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'Whoosh, yes!': Lessons from Indonesia’s Jakarta-Bandung high-speed rail as country mulls its next fast train

JAKARTA: “Whoosh, whoosh, whoosh, yes!” — this is the greeting yelped through the loudspeakers aboard the Jakarta-Bandung high-speed rail (HSR), touted as the first in Indonesia and Southeast Asia, at the start of the journey and intermittently throughout.

Whoosh is the name given to the train, which is inspired by its sound. It’s also an acronym for timesaving, optimal operation and excellent system in the Indonesian language — Waktu Hemat, Operasi Optimal, Sistem Hebat — as the HSR can run up to 350kmh, covering a distance of 142km.

Ms Asteria Mutiara, who works as a parliamentary assistant in Jakarta, has been pumped up to try out the train since she often needs to go on business trips to Bandung, the capital of neighbouring West Java province. 

She usually takes a regular Jakarta – Bandung train called Argo Parahyangan, which takes about three hours and costs 150,000 rupiah (US$9.45) on a one-way ticket. 

But with the HSR, travel between the two cities is just 45 minutes though a one-way ticket now costs 300,000 rupiah, equivalent to a car drive from South Jakarta to Central Jakarta. 

“This is pleasant. I have tried a high-speed train in Saudi Arabia and South Korea before. So when Indonesia launched its HSR, I’ve been wanting to try it out,” the 34-year-old told CNA on board the train on a recent trip.

Funded by China, the HSR is viewed as part of its landmark Belt and Road Initiative (BRI) to connect Asia, Africa and Europe through land and maritime networks aimed at increasing economic growth.

It was awarded to China after a competitive bid against Japan, and when the project began in 2015, it was expected to cost about 66.76 trillion rupiah (US$42 billion).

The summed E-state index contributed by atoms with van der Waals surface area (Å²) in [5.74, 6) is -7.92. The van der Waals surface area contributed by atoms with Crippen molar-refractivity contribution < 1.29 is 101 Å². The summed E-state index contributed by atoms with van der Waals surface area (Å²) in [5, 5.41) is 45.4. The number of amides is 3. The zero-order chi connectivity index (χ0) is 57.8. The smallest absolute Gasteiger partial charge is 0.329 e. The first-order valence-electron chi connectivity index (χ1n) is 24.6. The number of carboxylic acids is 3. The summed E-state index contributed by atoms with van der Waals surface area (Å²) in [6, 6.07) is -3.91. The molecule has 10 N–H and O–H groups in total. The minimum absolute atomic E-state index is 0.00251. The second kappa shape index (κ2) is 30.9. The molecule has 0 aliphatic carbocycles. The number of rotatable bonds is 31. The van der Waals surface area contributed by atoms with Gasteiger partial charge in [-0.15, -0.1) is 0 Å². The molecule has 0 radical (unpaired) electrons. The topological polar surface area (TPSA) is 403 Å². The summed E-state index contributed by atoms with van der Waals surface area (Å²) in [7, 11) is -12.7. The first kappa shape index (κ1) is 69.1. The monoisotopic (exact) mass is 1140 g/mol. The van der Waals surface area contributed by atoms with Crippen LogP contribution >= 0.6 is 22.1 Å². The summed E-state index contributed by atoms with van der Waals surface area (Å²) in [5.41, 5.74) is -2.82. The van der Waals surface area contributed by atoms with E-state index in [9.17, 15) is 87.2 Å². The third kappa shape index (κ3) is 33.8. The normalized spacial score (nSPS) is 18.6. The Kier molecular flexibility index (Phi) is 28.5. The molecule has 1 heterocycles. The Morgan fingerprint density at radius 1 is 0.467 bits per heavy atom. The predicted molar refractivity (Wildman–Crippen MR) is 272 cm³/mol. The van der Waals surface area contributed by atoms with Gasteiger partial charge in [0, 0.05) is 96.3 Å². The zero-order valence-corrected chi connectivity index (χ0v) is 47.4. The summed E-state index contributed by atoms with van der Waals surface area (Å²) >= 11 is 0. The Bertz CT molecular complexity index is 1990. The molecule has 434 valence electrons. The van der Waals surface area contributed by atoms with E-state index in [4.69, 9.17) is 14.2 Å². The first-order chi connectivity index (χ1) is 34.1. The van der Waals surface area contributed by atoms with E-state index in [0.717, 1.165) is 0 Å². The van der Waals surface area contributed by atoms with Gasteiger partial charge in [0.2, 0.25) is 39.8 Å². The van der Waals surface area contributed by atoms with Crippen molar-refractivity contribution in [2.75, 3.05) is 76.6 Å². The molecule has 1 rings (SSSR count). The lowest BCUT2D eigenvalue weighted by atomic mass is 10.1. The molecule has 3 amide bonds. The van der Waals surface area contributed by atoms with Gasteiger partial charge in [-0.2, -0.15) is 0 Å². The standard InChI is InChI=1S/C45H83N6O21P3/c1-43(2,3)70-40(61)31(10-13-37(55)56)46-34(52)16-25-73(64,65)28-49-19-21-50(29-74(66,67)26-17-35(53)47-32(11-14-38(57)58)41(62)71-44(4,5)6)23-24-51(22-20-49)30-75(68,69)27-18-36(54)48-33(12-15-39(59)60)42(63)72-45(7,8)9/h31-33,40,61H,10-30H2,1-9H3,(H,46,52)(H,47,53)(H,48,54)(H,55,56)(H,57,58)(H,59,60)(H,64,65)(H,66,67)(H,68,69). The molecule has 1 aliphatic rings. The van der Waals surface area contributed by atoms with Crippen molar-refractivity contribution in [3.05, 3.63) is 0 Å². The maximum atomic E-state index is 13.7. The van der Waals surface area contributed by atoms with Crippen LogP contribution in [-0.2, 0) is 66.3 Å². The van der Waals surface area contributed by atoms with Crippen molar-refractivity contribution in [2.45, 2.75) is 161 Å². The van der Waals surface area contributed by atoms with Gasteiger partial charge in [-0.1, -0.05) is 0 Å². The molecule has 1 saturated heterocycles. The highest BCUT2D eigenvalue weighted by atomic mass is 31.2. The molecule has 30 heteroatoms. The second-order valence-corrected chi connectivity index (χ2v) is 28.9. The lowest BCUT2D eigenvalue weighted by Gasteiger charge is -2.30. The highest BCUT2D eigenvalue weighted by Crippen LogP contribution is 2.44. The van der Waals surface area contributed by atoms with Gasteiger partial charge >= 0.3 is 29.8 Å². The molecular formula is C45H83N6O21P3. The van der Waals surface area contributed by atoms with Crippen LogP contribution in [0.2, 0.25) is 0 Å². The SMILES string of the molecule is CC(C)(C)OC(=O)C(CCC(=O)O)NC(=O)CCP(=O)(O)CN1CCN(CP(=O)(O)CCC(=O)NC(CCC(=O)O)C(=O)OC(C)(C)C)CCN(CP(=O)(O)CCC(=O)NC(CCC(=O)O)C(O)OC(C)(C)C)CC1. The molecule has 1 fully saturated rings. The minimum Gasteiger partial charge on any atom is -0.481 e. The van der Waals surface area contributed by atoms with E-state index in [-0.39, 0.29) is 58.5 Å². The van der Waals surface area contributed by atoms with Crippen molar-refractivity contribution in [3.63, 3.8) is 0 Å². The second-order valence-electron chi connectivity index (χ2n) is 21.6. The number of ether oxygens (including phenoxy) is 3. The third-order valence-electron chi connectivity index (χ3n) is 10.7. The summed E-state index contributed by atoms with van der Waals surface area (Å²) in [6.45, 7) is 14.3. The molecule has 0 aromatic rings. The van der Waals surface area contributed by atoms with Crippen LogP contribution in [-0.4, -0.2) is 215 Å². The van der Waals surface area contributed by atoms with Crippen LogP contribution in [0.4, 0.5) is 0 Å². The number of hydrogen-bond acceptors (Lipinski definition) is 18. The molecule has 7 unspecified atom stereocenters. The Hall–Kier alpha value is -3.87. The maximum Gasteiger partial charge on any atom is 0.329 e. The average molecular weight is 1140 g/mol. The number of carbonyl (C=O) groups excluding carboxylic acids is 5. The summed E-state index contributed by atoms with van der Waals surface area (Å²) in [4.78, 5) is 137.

According to PT Kereta Cepat Indonesia China (PT KCIC), the consortium of Indonesian and Chinese state companies building the railway, the average train occupancy of Whoosh is at about 90 per cent or about 7,000 passengers daily as of end-October. It will serve 28 daily trips in November, twice as much as last month. 

In the long run, as more daily trips will be added to the schedule, KCIC aims to have 30,000 passengers daily. 

The government believes there will be more passengers if Whoosh is expanded from Bandung to Surabaya since it will pass more cities and Surabaya is a major city surrounded by industrial areas. 

“So we will look at this HSR (option) because if it only goes to Bandung, it is not quite enough,” said Coordinating Minister for Economic Affairs Airlangga Hartarto on Oct 11.

The government’s thinking is that with more passengers using the train, there will be more revenue, which means less time needed to pay back the debt, but economist Bhima Yudhistira from the Center of Economic and Law Studies (CELIOS) is sceptical.

He disagrees that by extending the route to Surabaya, the return on investment will be quicker and more attainable.

“It is not a guarantee because of course, the costs will be higher, and the return on investment may take longer,” said Mr Bhima.

Jakarta-based transport analyst Darmaningtyas, who goes by one name, also believes extending the route to Surabaya means a bigger budget that would pose challenges.

“Considering that the construction of the Bandung – Surabaya HSR requires a large budget, definitely more than 150 trillion rupiah, the government should really assess the urgency,” he said.

Based on Indonesia’s experience in building Whoosh, which is expected to break even in at least 40 years, Mr Darmaningtyas does not believe the private sector will be able and willing to finance the construction of another longer route as it could take too long to break even.